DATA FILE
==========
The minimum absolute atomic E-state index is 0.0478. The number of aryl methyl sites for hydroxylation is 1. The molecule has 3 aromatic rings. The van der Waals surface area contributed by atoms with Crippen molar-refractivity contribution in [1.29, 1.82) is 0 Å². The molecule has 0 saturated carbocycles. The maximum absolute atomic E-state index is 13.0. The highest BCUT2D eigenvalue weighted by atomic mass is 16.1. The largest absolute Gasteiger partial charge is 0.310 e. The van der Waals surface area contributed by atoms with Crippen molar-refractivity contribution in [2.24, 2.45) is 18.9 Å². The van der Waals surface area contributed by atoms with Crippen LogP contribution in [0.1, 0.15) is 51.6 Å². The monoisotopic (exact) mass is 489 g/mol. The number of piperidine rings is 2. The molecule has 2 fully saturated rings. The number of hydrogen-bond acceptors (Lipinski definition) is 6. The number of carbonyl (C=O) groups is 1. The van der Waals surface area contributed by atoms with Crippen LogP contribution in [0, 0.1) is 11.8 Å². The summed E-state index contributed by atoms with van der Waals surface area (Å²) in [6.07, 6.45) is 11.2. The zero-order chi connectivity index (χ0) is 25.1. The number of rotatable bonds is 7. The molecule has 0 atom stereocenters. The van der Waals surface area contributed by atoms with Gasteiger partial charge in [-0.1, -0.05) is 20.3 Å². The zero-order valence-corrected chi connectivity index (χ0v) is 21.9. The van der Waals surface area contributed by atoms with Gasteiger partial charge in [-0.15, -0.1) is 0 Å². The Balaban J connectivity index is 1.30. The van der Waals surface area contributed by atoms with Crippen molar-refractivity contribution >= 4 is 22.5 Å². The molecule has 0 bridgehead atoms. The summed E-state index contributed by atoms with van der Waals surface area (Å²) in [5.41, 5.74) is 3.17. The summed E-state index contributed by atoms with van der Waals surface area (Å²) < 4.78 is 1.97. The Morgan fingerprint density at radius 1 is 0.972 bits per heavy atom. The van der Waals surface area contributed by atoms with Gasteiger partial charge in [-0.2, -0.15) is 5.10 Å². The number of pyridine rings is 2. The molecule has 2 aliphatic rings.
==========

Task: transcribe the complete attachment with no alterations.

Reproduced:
The minimum absolute atomic E-state index is 0.0478. The number of aryl methyl sites for hydroxylation is 1. The molecule has 3 aromatic rings. The van der Waals surface area contributed by atoms with Crippen molar-refractivity contribution in [1.29, 1.82) is 0 Å². The molecule has 0 saturated carbocycles. The maximum absolute atomic E-state index is 13.0. The highest BCUT2D eigenvalue weighted by atomic mass is 16.1. The largest absolute Gasteiger partial charge is 0.310 e. The van der Waals surface area contributed by atoms with Crippen molar-refractivity contribution in [2.24, 2.45) is 18.9 Å². The van der Waals surface area contributed by atoms with Crippen LogP contribution in [0.1, 0.15) is 51.6 Å². The monoisotopic (exact) mass is 489 g/mol. The number of piperidine rings is 2. The molecule has 2 fully saturated rings. The number of hydrogen-bond acceptors (Lipinski definition) is 6. The number of carbonyl (C=O) groups is 1. The van der Waals surface area contributed by atoms with Crippen LogP contribution in [0, 0.1) is 11.8 Å². The summed E-state index contributed by atoms with van der Waals surface area (Å²) in [6.07, 6.45) is 11.2. The zero-order chi connectivity index (χ0) is 25.1. The number of rotatable bonds is 7. The molecule has 0 atom stereocenters. The van der Waals surface area contributed by atoms with Gasteiger partial charge in [-0.1, -0.05) is 20.3 Å². The zero-order valence-corrected chi connectivity index (χ0v) is 21.9. The van der Waals surface area contributed by atoms with Gasteiger partial charge in [-0.15, -0.1) is 0 Å². The Balaban J connectivity index is 1.30. The van der Waals surface area contributed by atoms with Crippen molar-refractivity contribution >= 4 is 22.5 Å². The molecule has 0 bridgehead atoms. The summed E-state index contributed by atoms with van der Waals surface area (Å²) in [5.41, 5.74) is 3.17. The summed E-state index contributed by atoms with van der Waals surface area (Å²) < 4.78 is 1.97. The Morgan fingerprint density at radius 1 is 0.972 bits per heavy atom. The van der Waals surface area contributed by atoms with Gasteiger partial charge in [-0.2, -0.15) is 5.10 Å². The number of pyridine rings is 2. The molecule has 2 aliphatic rings.